Make a list of keywords
Start by creating a list of keywords related to your research question. Include each of the key concepts or variables you’re interested in, and list any synonyms and related terms. You can add to this list as you discover new keywords in the process of your literature search.
- Social media, Facebook, Instagram, Twitter, Snapchat, TikTok
- Body image, self-perception, self-esteem, mental health
- Generation Z, teenagers, adolescents, youth
Search for relevant sources
Use your keywords to begin searching for sources. Some useful databases to search for journals and articles include:
- Your university’s library catalogue
- Google Scholar
- Project Muse (humanities and social sciences)
- Medline (life sciences and biomedicine)
- EconLit (economics)
- Inspec (physics, engineering and computer science)
You can also use boolean operators to help narrow down your search.
Make sure to read the abstract to find out whether an article is relevant to your question. When you find a useful book or article, you can check the bibliography to find other relevant sources.
You likely won’t be able to read absolutely everything that has been written on your topic, so it will be necessary to evaluate which sources are most relevant to your research question.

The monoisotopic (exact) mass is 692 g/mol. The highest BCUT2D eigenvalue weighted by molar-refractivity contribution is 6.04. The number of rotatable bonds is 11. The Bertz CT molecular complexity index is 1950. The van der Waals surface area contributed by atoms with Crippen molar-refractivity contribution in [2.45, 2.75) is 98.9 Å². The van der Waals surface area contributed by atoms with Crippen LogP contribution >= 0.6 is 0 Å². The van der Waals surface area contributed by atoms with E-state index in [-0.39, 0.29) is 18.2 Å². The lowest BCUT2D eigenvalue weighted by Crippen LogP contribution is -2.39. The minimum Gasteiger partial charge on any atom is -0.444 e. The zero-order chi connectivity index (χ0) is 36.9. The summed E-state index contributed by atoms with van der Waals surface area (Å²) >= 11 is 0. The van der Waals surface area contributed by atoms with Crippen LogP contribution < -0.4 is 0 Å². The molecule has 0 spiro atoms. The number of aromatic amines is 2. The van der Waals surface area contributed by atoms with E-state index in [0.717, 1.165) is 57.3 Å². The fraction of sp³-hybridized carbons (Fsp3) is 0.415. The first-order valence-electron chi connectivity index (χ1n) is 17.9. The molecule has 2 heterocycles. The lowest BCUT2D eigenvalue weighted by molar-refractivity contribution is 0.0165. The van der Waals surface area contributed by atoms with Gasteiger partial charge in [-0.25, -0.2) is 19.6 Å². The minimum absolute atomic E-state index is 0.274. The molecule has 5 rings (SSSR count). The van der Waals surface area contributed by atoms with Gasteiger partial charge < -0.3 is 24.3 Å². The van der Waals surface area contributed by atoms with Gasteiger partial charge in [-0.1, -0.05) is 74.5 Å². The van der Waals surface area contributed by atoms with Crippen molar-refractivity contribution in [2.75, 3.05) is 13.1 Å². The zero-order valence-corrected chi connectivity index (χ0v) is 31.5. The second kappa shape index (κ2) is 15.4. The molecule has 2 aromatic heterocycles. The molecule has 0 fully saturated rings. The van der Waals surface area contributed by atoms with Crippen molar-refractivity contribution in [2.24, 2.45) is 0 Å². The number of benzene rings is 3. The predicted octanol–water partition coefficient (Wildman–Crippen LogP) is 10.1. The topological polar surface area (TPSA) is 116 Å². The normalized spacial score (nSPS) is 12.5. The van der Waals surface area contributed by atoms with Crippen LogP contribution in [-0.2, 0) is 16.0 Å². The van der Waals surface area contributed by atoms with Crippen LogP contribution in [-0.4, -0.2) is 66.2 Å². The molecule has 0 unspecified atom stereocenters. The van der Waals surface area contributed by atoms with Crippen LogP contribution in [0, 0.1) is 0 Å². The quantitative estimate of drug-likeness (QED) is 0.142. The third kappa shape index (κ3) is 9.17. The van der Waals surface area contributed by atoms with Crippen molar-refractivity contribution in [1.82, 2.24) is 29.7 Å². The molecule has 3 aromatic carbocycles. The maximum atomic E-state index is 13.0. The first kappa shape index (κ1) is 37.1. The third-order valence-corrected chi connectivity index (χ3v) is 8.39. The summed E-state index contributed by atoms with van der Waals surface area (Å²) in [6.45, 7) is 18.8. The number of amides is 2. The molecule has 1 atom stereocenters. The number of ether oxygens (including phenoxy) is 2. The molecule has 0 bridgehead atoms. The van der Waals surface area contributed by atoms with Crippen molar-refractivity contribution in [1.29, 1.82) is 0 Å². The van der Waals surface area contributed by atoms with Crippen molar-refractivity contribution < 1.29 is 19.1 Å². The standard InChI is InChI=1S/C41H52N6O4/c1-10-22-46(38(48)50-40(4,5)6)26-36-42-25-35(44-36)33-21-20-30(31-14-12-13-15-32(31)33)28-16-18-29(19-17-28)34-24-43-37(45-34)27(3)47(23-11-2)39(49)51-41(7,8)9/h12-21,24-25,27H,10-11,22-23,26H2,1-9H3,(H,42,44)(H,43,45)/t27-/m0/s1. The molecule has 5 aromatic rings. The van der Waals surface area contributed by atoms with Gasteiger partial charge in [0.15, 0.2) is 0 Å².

For each publication, ask yourself:
- What question or problem is the author addressing?
- What are the key concepts and how are they defined?
- What are the key theories, models, and methods?
- Does the research use established frameworks or take an innovative approach?
- What are the results and conclusions of the study?
- How does the publication relate to other literature in the field? Does it confirm, add to, or challenge established knowledge?
- What are the strengths and weaknesses of the research?
Make sure the sources you use are credible , and make sure you read any landmark studies and major theories in your field of research.
You can use our template to summarize and evaluate sources you’re thinking about using. Click on either button below to download.
Take notes and cite your sources
As you read, you should also begin the writing process. Take notes that you can later incorporate into the text of your literature review.
It is important to keep track of your sources with citations to avoid plagiarism . It can be helpful to make an annotated bibliography , where you compile full citation information and write a paragraph of summary and analysis for each source. This helps you remember what you read and saves time later in the process.
To begin organizing your literature review’s argument and structure, be sure you understand the connections and relationships between the sources you’ve read. Based on your reading and notes, you can look for:
- Trends and patterns (in theory, method or results): do certain approaches become more or less popular over time?